Being a local artist in the community and having four children, I was of course asked to help come up with ideas for the auction at the Gala which raises funds for our school. It was fun to think of ideas that many children could work on bit by bit and produce something that someone would want to bid on. It was delightful and chaotic to work with the kids. All 4 canvases are 24″x30″. They were created with mixed media, and among the collage you can find: homework, math problems, rough draft essays, sheet music from band and choir.
While riding my bike on spring break, I looked down and noticed a beautiful little plant with tiny leaves. “That looks like thyme” I said to my husband. “How do you know?” He asked. “I’ve always had thyme in my garden. Will you hand me a little? I want to taste it and make sure.” Tasted just like thyme. “Look we are surrounded by it, it is all over the trail” I exclaimed. “Could you use it”. My husband asked. “Yes thyme would make our fresh seafood dinner taste lovely.” I responded. We rode along in silence for a few minutes, and my husband wisely said “you should replay our whole conversation in your head, but replace the word thyme, with the word time.”
The next day we found all the thyme on the trail in bloom. The thyme became a metaphor for my family vacation, I wanted to notice it, use it, enjoy it, add a little extra to everything. I wanted our time together to bloom.
I painted this in the car traveling home, using the last bit of time left from our vacation.
If you’re from the South you know of a plant called “Spanish Moss”. It’s neither spanish or moss! However
There are some legends associated with it.
For those speakers and storytellers coming to the south telling one of these stories will make you a hit!
A Spanish soldier fell in love at first sight with an Indian chief’s favorite daughter. Though the
chieftain forbade the couple to see each other, the Spaniard was too lovestruck to stop meeting the
maiden in secret. The father found them out and ordered his braves to tie the Spaniard high up in
the top of an ancient oak tree.
The Spaniard had only to disavow his love to be freed, but he steadfastly refused. Guards were
posted to keep anyone — the chief’s daughter above all –from giving food or water to the
poor Spaniard. The Spaniard grew weaker and weaker, but he still would not renounce his
love for the girl.
Near the end, the Chief tried to persuade him once more to stay away from his daughter. The Spaniard
answered that not only would he refuse to disavow his love, but that his love would continue to grow
even after death. When at last the Spaniard died the chief kept the body tied up in the tree as a
warning to any other would-be suitors.
Before long, the Indians began to notice that the Spaniard’s beard continued to grow. The Indian
maiden refused ever to take a husband — unless the Spaniard’s beard died and vanished from the
tree. As the years went by, the beard only grew stronger and longer, covering trees far from the
Indian maiden’s village. Legend says that when the Spanish Moss is gone, the Spaniard’s love will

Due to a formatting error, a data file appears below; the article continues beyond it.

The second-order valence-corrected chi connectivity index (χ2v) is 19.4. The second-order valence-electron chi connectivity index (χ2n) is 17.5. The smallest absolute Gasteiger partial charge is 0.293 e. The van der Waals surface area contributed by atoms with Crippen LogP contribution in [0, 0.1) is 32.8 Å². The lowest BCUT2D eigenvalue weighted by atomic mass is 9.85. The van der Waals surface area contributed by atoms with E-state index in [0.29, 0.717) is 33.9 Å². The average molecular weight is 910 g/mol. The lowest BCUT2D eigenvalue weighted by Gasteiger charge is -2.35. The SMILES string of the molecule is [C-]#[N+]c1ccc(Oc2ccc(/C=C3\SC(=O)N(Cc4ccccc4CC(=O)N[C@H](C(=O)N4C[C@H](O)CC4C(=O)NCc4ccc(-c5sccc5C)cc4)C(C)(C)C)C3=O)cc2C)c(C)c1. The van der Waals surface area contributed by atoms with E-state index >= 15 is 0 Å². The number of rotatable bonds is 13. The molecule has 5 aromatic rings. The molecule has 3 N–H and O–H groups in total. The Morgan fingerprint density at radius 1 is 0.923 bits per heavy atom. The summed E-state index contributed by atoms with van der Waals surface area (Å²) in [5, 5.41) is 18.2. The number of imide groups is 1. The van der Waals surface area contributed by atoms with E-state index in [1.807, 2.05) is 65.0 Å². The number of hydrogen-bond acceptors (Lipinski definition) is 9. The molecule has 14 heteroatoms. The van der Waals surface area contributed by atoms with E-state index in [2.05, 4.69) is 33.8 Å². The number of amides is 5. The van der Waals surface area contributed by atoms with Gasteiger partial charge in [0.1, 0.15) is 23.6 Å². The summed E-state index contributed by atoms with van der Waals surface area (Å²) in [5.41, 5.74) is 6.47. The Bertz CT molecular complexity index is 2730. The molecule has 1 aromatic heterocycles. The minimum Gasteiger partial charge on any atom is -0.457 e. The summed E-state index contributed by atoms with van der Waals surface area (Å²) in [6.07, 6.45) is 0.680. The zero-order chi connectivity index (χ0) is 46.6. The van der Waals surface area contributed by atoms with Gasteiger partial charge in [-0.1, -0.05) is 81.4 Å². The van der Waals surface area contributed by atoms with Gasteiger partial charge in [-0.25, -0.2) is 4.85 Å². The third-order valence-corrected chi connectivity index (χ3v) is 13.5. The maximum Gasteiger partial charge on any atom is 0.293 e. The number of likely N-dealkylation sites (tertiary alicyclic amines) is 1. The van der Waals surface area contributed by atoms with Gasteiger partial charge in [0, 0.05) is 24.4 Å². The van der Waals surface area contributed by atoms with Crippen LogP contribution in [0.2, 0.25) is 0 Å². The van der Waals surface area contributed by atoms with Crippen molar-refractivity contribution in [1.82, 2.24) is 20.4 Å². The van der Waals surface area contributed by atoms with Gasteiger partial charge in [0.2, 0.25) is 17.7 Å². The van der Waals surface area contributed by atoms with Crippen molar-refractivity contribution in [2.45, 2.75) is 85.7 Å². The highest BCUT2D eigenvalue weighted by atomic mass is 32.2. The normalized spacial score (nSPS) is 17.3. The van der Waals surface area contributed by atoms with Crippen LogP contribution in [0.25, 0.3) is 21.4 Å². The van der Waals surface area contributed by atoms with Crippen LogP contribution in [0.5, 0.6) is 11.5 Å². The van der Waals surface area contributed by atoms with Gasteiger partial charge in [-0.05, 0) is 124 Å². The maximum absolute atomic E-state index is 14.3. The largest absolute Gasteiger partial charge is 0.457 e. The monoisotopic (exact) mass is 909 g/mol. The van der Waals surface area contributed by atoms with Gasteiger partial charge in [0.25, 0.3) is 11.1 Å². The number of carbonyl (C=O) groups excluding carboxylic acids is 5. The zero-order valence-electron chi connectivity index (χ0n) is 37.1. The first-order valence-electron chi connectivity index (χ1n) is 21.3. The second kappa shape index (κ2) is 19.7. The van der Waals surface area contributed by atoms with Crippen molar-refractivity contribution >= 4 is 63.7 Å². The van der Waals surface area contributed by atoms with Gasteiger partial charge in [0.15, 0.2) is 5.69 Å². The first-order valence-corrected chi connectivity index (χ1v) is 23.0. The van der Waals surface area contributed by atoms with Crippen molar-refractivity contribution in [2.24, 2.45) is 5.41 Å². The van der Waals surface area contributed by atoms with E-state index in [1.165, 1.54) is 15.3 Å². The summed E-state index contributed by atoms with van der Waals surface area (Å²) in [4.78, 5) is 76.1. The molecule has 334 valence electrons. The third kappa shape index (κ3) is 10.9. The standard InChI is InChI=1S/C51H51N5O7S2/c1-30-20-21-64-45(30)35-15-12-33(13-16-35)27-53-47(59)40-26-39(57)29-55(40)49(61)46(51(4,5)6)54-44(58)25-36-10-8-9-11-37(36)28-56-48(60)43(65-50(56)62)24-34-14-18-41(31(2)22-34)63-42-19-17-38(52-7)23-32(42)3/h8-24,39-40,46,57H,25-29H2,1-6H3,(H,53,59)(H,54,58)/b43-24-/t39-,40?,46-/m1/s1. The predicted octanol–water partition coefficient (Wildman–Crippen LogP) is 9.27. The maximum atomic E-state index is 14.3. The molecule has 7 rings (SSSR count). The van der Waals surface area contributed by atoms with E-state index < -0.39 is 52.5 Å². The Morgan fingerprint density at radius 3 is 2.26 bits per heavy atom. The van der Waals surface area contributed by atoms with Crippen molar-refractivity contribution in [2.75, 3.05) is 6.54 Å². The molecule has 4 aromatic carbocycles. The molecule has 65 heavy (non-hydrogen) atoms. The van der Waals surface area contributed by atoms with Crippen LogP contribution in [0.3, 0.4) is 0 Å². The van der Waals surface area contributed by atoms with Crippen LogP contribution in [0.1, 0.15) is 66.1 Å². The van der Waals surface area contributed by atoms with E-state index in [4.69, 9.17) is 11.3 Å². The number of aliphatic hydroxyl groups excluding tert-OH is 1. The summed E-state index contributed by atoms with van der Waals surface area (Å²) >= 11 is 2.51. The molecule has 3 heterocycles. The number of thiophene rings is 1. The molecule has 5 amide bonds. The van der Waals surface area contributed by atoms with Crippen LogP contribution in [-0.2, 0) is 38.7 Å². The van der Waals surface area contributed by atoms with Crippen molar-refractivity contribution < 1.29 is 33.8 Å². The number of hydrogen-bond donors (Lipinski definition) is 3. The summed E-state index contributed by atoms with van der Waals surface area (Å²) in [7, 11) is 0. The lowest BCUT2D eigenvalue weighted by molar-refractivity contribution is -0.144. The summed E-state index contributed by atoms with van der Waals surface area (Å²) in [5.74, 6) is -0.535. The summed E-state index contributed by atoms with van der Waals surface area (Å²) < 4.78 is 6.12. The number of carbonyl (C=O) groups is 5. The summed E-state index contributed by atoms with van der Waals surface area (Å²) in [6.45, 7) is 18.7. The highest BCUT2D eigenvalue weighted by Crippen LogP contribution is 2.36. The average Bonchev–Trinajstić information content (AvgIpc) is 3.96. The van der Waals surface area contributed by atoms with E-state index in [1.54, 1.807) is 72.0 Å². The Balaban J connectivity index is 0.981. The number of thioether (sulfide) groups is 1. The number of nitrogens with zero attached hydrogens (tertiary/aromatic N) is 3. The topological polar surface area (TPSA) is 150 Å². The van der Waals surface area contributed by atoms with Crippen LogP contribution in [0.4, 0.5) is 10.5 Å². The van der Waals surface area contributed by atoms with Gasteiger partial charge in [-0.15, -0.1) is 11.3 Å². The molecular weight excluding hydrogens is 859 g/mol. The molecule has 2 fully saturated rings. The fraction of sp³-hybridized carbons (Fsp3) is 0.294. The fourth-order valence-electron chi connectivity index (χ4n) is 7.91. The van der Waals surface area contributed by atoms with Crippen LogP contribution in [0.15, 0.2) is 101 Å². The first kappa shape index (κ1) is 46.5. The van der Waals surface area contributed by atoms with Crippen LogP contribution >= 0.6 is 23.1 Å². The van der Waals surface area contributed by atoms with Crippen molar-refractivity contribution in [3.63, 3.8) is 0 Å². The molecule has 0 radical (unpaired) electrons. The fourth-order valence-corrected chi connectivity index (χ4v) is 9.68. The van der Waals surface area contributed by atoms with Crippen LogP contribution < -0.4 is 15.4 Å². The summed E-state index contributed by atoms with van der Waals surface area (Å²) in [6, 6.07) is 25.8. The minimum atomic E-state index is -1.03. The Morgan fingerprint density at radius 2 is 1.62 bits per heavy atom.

have finally died with it.
Here’s Another Version
There’s an old, old legend, that’s whispered by Southern folks, About the lacey Spanish Moss that garlands the great oaks. A lovely princess and her love, upon their wedding day, Were struck down by a savage foe amidst a
United in death they were buried, so the legend go “Neath an oak’s strong, friendly arms, protected from their foe;
There, as was the custom, they cut the bride’s long hair with love And hung its shining blackness on the spreading
oak above; Untouched, undisturbed it hung there, for all the world to see. And with the years the locks turned grey and spread from tree to tree.
I set up my easel to paint, and as the shadows lengthened, my kids gathered with their new friends in front of me and played a game of ball. Lydia played with her brothers GI joes at my feet, she brought out their more wholesome sides.
When we arrived the water was beautiful greens and blues, and glassy. Then the weather turned much colder, windier, and the crystal sea, turbid. Knowing that the beach can be cold this time of year we were armed with fleeces and sock hats. My parents gave everyone short wet suits for Christmas, so when the weather turned, we were ready. I watched my kids charge into the icy water and play delightedly for half an hour. They asked me to join them. I found my wetsuit in my art bag, and squeezed into it with considerably more effort than it took my 9 year old. I am almost embarrassed to admit that the wetsuit did not turn the water bathtub warm. Like my 0 degree north face backpacking sleeping bag, rather than conveying actual comfort it merely increases your chances of survival.
Here is a simple recipe to fully enjoy this week’s art. Go out the yard and scrounge up a little sand. Now go back in and stir 1/4 tsp. into your mayonnaise jar, sprinkle 1 Tbsp into your underwear drawer, now dump whatever is left in your bed. Great! Now you can enjoy this week’s art, just like you are here with me.
This is a field of yellow flowers. I didn’t note which species on my photo, but I know enough about yellow composites to know each flower is not that remarkable on its own. It probably had a woody stem, perhaps even slightly prickly, and they usually have a fragrance that is…well, stinky. As I painted, I thought of the thousands and thousands of acts we go through as mothers – the small things that alone don’t amount to much, honestly, they too might be just a wee bit stinky. However, if you can get a bit of perspective, by climbing a tree, standing on your car, or perhaps a stack of calendars and yearbooks the big picture can take your breath away.
From My Rotting Body, Flowers Shall Grow, and I Am in Them, and That Is Eternity